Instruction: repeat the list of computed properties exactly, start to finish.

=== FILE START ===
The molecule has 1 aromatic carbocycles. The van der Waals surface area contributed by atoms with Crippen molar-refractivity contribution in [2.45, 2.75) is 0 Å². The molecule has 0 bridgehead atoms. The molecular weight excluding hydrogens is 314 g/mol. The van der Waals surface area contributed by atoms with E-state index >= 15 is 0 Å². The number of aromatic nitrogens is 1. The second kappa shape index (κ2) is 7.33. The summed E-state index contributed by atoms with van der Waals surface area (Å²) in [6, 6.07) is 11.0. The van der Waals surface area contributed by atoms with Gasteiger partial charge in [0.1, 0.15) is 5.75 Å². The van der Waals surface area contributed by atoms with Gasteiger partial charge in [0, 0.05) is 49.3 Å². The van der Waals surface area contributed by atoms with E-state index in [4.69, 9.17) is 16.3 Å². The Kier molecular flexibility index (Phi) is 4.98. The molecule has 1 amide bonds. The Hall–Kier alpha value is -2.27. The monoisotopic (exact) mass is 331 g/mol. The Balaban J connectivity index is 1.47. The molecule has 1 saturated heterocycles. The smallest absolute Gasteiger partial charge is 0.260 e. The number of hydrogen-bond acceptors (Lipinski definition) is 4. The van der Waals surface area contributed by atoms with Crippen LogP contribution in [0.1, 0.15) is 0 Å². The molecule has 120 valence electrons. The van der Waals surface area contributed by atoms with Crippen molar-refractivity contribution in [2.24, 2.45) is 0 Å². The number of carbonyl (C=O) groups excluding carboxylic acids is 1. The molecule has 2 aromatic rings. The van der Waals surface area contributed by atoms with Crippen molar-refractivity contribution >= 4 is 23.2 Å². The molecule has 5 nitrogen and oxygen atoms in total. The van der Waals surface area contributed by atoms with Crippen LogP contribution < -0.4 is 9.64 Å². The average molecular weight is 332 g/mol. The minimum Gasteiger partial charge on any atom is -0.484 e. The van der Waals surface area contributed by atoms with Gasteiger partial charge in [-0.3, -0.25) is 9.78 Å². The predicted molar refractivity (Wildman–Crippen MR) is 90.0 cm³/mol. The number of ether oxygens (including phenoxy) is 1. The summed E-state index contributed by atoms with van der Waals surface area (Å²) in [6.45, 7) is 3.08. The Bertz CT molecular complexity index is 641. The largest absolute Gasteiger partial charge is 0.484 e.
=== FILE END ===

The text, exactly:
The molecule has 1 aromatic carbocycles. The van der Waals surface area contributed by atoms with Crippen molar-refractivity contribution in [2.45, 2.75) is 0 Å². The molecule has 0 bridgehead atoms. The molecular weight excluding hydrogens is 314 g/mol. The van der Waals surface area contributed by atoms with E-state index >= 15 is 0 Å². The number of aromatic nitrogens is 1. The second kappa shape index (κ2) is 7.33. The summed E-state index contributed by atoms with van der Waals surface area (Å²) in [6, 6.07) is 11.0. The van der Waals surface area contributed by atoms with Gasteiger partial charge in [0.1, 0.15) is 5.75 Å². The van der Waals surface area contributed by atoms with Gasteiger partial charge in [0, 0.05) is 49.3 Å². The van der Waals surface area contributed by atoms with E-state index in [4.69, 9.17) is 16.3 Å². The Kier molecular flexibility index (Phi) is 4.98. The molecule has 1 amide bonds. The Hall–Kier alpha value is -2.27. The monoisotopic (exact) mass is 331 g/mol. The Balaban J connectivity index is 1.47. The molecule has 1 saturated heterocycles. The smallest absolute Gasteiger partial charge is 0.260 e. The number of hydrogen-bond acceptors (Lipinski definition) is 4. The van der Waals surface area contributed by atoms with Crippen LogP contribution in [0.1, 0.15) is 0 Å². The molecule has 120 valence electrons. The van der Waals surface area contributed by atoms with Crippen molar-refractivity contribution in [2.24, 2.45) is 0 Å². The number of carbonyl (C=O) groups excluding carboxylic acids is 1. The molecule has 2 aromatic rings. The van der Waals surface area contributed by atoms with Crippen molar-refractivity contribution >= 4 is 23.2 Å². The molecule has 5 nitrogen and oxygen atoms in total. The van der Waals surface area contributed by atoms with Crippen LogP contribution < -0.4 is 9.64 Å². The average molecular weight is 332 g/mol. The minimum Gasteiger partial charge on any atom is -0.484 e. The van der Waals surface area contributed by atoms with Gasteiger partial charge in [-0.3, -0.25) is 9.78 Å². The predicted molar refractivity (Wildman–Crippen MR) is 90.0 cm³/mol. The number of ether oxygens (including phenoxy) is 1. The summed E-state index contributed by atoms with van der Waals surface area (Å²) in [6.45, 7) is 3.08. The Bertz CT molecular complexity index is 641. The largest absolute Gasteiger partial charge is 0.484 e.